While it is true that many birds are primarily visual animals and may have poor senses of smell, we don’t have very much data on the subject. We do know, however, that new world vultures, kiwis (the flightless birds from New Zealand, not the fruit), and tube-nosed (a.k.a. procellariiform) seabirds lead the pack, having the best avian senses of smell. Not only that, but these birds have some of the most sensitive olfactory systems known in the entire animal kingdom. My lab studies olfaction using procellariiform seabirds as model organisms.
After two decades of research, Gabrielle Nevitt and her collaborators have discovered some amazing things about these “noses with wings”. It had been well known for decades that procellariiform seabirds had an excellent sense of smell from anatomical (Bang 1966) and behavioral studies (Grubb 1972, 1973), but Nevitt was able to show how specific food-related odors attract different species of seabirds, depending on what they prefer to eat. Her results have shown that seabird species feeding on primary consumers (e.g. krill, copepods, etc.) are often attracted to the phytoplankton-derived odorant dimethyl sulfide (DMS; Nevitt et al. 1995), while seabird species foraging higher on the food chain (e.g. predatory fish and squid) tend to be attracted to krill-related odors, such as tri-methyl amine and tri-methyl pyrazine (Nevitt 1999, Nevitt et al. 2004). Furthermore, it was discovered that these birds can detect specific airborne compounds in parts per billion concentrations or lower, which is at least three orders of magnitude (1000x) more sensitive than our noses are for the same odors!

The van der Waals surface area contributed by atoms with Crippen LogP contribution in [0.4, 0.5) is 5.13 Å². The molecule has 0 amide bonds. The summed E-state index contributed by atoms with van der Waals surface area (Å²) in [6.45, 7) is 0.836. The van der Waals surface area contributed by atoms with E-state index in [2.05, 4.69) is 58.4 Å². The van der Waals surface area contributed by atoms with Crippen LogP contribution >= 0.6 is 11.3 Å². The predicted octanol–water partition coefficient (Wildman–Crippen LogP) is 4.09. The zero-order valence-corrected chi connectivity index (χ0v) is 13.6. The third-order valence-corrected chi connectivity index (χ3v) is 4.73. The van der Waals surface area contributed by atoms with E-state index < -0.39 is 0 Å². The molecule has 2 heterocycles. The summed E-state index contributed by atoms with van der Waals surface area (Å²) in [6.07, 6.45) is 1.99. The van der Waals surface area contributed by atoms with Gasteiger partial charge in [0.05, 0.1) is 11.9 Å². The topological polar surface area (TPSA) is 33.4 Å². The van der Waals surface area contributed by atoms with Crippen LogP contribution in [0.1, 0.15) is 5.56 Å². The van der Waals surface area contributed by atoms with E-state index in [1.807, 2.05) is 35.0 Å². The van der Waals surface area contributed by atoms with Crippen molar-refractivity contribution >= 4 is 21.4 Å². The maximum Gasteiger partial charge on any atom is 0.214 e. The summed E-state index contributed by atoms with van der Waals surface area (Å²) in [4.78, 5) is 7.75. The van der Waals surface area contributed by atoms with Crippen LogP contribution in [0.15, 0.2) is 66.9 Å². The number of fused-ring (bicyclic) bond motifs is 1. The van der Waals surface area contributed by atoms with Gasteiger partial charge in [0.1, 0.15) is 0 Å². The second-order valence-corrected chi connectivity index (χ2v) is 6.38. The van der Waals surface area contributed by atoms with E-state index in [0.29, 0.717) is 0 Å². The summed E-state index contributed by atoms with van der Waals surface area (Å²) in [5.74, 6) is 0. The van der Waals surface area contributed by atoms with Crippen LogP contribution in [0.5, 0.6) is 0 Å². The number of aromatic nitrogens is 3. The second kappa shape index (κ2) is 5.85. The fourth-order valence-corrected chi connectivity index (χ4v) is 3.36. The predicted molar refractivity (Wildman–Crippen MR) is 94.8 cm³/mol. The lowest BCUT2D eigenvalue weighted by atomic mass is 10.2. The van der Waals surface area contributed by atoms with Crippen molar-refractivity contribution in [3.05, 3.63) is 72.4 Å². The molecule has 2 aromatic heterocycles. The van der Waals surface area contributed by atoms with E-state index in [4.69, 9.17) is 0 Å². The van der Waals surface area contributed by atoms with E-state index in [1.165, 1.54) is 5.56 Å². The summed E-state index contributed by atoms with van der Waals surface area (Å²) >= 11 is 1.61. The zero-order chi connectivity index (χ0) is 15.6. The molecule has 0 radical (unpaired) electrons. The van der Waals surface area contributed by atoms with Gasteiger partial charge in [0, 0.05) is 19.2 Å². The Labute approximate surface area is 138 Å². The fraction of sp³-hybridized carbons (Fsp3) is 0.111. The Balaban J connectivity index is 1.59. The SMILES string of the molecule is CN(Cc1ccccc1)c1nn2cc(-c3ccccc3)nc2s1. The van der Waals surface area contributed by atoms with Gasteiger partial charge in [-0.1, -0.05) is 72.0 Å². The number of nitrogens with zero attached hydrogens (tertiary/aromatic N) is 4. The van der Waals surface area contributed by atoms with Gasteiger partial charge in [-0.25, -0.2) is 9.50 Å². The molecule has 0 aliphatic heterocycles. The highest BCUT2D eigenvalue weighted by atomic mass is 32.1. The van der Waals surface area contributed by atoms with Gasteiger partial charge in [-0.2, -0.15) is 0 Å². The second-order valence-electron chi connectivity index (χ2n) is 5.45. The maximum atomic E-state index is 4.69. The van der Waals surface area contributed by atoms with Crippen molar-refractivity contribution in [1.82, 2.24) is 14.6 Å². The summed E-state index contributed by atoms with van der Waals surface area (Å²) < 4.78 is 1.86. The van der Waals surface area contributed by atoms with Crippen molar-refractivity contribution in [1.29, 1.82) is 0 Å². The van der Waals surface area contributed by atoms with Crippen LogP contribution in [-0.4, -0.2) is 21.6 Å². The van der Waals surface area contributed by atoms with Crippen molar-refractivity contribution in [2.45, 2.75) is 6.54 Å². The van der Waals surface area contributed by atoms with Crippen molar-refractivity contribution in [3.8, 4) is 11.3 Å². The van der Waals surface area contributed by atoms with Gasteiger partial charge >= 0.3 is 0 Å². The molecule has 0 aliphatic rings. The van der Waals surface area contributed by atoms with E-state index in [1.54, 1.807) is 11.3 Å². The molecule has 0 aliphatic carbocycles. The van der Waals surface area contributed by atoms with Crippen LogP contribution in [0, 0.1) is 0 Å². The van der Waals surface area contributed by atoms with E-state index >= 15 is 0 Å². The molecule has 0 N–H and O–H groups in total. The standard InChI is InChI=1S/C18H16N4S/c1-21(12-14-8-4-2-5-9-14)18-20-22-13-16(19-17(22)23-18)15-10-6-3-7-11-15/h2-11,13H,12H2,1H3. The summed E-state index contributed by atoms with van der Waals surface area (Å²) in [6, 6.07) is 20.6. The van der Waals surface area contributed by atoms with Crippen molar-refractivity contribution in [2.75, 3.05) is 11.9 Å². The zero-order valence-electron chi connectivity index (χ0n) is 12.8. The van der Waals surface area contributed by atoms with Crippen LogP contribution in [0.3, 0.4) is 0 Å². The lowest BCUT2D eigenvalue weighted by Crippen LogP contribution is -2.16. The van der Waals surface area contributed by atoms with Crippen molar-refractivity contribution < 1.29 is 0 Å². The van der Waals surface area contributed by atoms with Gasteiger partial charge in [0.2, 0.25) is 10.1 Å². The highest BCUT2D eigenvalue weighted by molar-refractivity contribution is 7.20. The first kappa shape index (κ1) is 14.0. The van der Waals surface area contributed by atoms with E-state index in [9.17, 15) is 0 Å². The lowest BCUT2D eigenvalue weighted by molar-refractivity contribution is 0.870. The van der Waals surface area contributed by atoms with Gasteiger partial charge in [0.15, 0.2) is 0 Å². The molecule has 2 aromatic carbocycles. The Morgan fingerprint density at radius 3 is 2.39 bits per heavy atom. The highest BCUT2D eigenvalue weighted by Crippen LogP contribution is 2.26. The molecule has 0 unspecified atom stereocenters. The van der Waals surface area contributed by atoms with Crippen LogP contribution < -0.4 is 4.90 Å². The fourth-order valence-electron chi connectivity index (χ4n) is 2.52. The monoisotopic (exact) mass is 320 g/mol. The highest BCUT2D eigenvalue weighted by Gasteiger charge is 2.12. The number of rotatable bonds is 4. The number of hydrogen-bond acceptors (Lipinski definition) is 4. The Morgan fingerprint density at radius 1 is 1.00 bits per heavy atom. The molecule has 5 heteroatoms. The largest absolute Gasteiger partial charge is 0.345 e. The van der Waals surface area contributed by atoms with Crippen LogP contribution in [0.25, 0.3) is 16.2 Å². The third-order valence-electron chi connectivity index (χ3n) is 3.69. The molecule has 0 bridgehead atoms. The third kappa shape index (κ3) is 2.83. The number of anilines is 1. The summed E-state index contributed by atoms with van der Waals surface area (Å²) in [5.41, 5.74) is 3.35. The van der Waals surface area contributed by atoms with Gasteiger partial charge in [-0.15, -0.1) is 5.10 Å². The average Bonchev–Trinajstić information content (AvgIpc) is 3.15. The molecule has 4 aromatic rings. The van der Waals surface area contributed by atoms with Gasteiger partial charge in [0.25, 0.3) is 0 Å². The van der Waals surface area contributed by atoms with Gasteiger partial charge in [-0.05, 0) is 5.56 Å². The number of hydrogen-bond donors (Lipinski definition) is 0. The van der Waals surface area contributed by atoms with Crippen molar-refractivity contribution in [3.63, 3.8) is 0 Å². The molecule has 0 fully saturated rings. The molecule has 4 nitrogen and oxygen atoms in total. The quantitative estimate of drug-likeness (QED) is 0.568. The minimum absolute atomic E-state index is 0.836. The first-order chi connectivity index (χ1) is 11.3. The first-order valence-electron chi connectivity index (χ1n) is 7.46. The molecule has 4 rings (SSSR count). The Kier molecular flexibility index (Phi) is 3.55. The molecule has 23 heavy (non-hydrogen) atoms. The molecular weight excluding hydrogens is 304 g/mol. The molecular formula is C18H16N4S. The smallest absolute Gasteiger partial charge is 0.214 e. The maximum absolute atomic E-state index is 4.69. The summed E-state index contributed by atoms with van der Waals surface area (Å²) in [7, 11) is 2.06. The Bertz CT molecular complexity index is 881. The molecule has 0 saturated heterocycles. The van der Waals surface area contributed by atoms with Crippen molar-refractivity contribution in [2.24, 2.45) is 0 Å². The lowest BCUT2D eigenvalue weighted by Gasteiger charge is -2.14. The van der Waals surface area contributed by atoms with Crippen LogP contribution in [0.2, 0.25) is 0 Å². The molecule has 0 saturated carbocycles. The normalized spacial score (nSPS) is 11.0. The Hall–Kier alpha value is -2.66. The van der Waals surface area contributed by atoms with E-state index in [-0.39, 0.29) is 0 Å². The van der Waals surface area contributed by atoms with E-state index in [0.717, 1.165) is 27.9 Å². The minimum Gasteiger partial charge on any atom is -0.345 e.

It has now been shown that burrow-nesting Blue Petrels (Halobaena caerulea), Common (Pelecanoides urinatrix) and South-Georgian Diving Petrels (P. georgicus), as well as Thin-billed (Pachyptila belcheri) and Antarctic Prions (P. desolata) use smell to locate their burrows in complete darkness (Bonadonna et al. 2003a, Bonadonna et al. 2003b, Bonadonna et al. 2003c). In another simple, yet elegant, experiment Bonadonna and Nevitt (2004) demonstrated that Antarctic Prions were able to recognize and distinguish their personal odor from the odor of their partner as well as a randomly selected prion. It was found that these birds actually preferred the scent of their partner’s odor to their own, and of the three different odors, they were least interested in the odor of a randomly-selected conspecific.
As always in science, answers only lead to more questions. My lab is currently involved in a multi-year study on Leach’s Storm-Petrels (Oceanodroma leucorhoa) to determine if these diminutive, burrow-nesting seabirds select mates by scent with a particular MHC, a complex cluster of ultra-variable genes involved in immune function. Many more questions related to olfaction in wild animals can and should be addressed; there’s a whole world of discovery out there, who nose what one may find next!